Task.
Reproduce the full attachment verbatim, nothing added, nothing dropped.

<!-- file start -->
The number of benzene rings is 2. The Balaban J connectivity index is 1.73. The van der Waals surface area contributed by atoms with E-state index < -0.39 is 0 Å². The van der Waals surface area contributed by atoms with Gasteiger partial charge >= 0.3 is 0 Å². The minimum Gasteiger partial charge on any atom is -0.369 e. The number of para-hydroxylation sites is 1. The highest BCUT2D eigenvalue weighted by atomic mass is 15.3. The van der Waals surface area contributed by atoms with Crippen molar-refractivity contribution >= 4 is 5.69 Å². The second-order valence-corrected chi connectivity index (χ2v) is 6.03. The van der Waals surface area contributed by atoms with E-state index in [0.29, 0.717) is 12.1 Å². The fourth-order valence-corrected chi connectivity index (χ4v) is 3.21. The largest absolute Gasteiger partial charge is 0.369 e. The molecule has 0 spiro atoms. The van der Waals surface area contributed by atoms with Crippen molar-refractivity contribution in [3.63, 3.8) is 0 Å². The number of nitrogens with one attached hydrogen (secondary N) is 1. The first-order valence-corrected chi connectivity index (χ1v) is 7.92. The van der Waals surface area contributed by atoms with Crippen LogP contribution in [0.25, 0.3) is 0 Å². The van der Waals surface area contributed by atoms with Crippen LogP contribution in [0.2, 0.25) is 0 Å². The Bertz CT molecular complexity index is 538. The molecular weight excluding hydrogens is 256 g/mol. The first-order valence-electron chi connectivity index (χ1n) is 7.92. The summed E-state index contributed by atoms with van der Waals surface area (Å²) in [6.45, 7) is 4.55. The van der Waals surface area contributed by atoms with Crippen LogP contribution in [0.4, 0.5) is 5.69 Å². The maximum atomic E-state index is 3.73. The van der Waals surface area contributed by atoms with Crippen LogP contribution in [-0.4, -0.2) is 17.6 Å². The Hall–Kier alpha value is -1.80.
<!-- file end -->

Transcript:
The number of benzene rings is 2. The Balaban J connectivity index is 1.73. The van der Waals surface area contributed by atoms with E-state index < -0.39 is 0 Å². The van der Waals surface area contributed by atoms with Gasteiger partial charge >= 0.3 is 0 Å². The minimum Gasteiger partial charge on any atom is -0.369 e. The number of para-hydroxylation sites is 1. The highest BCUT2D eigenvalue weighted by atomic mass is 15.3. The van der Waals surface area contributed by atoms with Crippen molar-refractivity contribution >= 4 is 5.69 Å². The second-order valence-corrected chi connectivity index (χ2v) is 6.03. The van der Waals surface area contributed by atoms with E-state index in [0.29, 0.717) is 12.1 Å². The fourth-order valence-corrected chi connectivity index (χ4v) is 3.21. The largest absolute Gasteiger partial charge is 0.369 e. The molecule has 0 spiro atoms. The van der Waals surface area contributed by atoms with Crippen molar-refractivity contribution in [3.63, 3.8) is 0 Å². The number of nitrogens with one attached hydrogen (secondary N) is 1. The first-order valence-corrected chi connectivity index (χ1v) is 7.92. The van der Waals surface area contributed by atoms with Crippen LogP contribution in [0.25, 0.3) is 0 Å². The van der Waals surface area contributed by atoms with Crippen LogP contribution in [0.2, 0.25) is 0 Å². The Bertz CT molecular complexity index is 538. The molecular weight excluding hydrogens is 256 g/mol. The first-order valence-electron chi connectivity index (χ1n) is 7.92. The summed E-state index contributed by atoms with van der Waals surface area (Å²) in [6.45, 7) is 4.55. The van der Waals surface area contributed by atoms with Crippen LogP contribution in [0.4, 0.5) is 5.69 Å². The maximum atomic E-state index is 3.73. The van der Waals surface area contributed by atoms with Crippen LogP contribution in [-0.4, -0.2) is 17.6 Å². The Hall–Kier alpha value is -1.80.